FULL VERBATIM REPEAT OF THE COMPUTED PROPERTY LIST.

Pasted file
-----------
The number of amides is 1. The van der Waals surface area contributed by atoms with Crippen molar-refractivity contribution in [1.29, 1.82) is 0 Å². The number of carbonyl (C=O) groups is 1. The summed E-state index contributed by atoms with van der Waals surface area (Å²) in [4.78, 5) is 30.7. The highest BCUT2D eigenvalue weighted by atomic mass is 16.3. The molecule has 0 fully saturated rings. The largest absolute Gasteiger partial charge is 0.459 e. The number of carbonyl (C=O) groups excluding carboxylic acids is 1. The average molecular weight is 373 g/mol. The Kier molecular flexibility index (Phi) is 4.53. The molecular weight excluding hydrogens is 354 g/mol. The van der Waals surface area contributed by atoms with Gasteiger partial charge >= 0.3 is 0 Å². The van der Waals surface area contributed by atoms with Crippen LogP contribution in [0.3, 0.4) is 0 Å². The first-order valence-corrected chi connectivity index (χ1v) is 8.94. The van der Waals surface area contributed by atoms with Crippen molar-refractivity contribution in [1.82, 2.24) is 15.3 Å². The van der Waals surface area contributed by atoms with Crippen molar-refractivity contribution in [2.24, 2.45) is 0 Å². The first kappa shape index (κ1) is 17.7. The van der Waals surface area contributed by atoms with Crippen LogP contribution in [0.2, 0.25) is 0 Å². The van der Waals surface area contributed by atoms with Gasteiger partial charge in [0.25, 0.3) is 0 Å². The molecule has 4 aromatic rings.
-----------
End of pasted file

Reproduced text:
The number of amides is 1. The van der Waals surface area contributed by atoms with Crippen molar-refractivity contribution in [1.29, 1.82) is 0 Å². The number of carbonyl (C=O) groups is 1. The summed E-state index contributed by atoms with van der Waals surface area (Å²) in [4.78, 5) is 30.7. The highest BCUT2D eigenvalue weighted by atomic mass is 16.3. The molecule has 0 fully saturated rings. The largest absolute Gasteiger partial charge is 0.459 e. The number of carbonyl (C=O) groups excluding carboxylic acids is 1. The average molecular weight is 373 g/mol. The Kier molecular flexibility index (Phi) is 4.53. The molecular weight excluding hydrogens is 354 g/mol. The van der Waals surface area contributed by atoms with Gasteiger partial charge >= 0.3 is 0 Å². The van der Waals surface area contributed by atoms with Crippen LogP contribution in [0.3, 0.4) is 0 Å². The first-order valence-corrected chi connectivity index (χ1v) is 8.94. The van der Waals surface area contributed by atoms with Crippen molar-refractivity contribution in [1.82, 2.24) is 15.3 Å². The van der Waals surface area contributed by atoms with Crippen molar-refractivity contribution in [2.24, 2.45) is 0 Å². The first kappa shape index (κ1) is 17.7. The van der Waals surface area contributed by atoms with Crippen LogP contribution in [0.2, 0.25) is 0 Å². The van der Waals surface area contributed by atoms with Gasteiger partial charge in [0.25, 0.3) is 0 Å². The molecule has 4 aromatic rings.